Upavistha Konasana: Wide-Seated Angle Pose
Upavistha konasana (oo-pah-VEESH-tah cone-AHS-ah-nah) is a soothing – or intense – pose depending on the style and intention of the practice. This seated pose stretches the hamstrings and groins, while strengthening the supporting muscles of your spine. This pose is said to help improve your posture and promote ease and comfort in your body.
Wide-seated angle pose offers very different experiences depending on the intention and style of yoga. Yin and restorative styles will offer a relaxed variation, often with the use of props to support minimal effort. In a more active practice like vinyasa, the pose may be used to actively stretch and build heat.
- Place a rolled blanket under your knees for extra support.
- Place a folded blanket under your seat to help encourage your pelvis to tip forward and prevent rounding in your spine.
- Sit against a wall to support your spine.
- Begin sitting in staff pose (dandasana). Slide your heels out as wide as you can without strain.
- Lift your hips up, send your tailbone back, then place your hips back down.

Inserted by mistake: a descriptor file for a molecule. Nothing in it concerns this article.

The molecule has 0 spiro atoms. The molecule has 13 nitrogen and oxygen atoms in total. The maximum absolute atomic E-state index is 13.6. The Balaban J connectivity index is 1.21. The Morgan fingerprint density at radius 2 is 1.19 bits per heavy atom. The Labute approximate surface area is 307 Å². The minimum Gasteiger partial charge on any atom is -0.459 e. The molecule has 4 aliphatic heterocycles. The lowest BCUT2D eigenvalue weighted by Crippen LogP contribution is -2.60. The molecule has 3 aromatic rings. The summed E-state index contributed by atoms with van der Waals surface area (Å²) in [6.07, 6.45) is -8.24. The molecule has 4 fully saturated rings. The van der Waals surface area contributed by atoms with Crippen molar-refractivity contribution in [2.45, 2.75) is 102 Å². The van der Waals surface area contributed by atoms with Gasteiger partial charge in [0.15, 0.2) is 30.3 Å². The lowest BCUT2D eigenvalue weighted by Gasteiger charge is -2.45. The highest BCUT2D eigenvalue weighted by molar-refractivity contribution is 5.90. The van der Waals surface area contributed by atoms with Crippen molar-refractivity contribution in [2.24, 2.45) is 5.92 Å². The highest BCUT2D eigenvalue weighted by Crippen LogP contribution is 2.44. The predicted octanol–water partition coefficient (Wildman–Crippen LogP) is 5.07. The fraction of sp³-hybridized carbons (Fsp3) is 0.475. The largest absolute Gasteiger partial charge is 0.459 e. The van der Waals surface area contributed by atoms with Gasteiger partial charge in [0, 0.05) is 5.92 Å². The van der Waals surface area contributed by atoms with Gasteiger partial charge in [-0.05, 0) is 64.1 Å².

- Rotate your inner thighs up toward the ceiling so your kneecaps face straight up. Extend through your heels.
- Press your thigh bones into the ground and walk your hands forward. As you move forward, keep your torso long and your spine neutral. Bring your hands as far forward as you can while maintaining the length between your pubic bone and your navel.
- Hold the pose for up to 60 seconds. Gently lift your torso, then use your hands to bring your knees together to release.
- Cobblers pose | Baddha konasana
- Wide-legged forward fold | Prasarita padottanasana
- Reclined hand to foot | Supta padangusthasana
- Tortoise pose | Kurmasana
- Garland pose | Malasana
- Cow face pose | Gomukhasana
- Easy pose | Sukhasana
- Seated forward fold | Paschimottanasana
- Upavistha = seated
- Kona = angle
- Asana = pose
- Stretches the groin, adductor muscles, and hamstrings.
- Strengthens the muscles along the spine.
- Thought to improve posture.
Utthita Trikonasana: Triangle Pose
ADJUSTMENTS | BENEFITS | SEQUENCING | SANSKRIT | STEPS
A classic standing posture in many yoga lineages utthita trikonasana (oo-TEE-tah trik-cone-AHS-uh-nah), strengthens and stretches the entire body. Approaching the pose with knowledge of intelligent modifications will help you enjoy the posture and all it has to offer.
Philosophy + Origin
In hatha yoga, where the intent is to unite opposing forces – sun with moon, masculine with feminine, light with dark – this pose offers an opportunity to embody this philosophy when you focus on finding stability while you expand. When you look at the physical shape of the posture, you also see the triangles being formed. And, when you look a little closer, you find several triangles hidden in the shape of the body – the two legs with the floor, floating under the side body, and between the front foot and the front hand.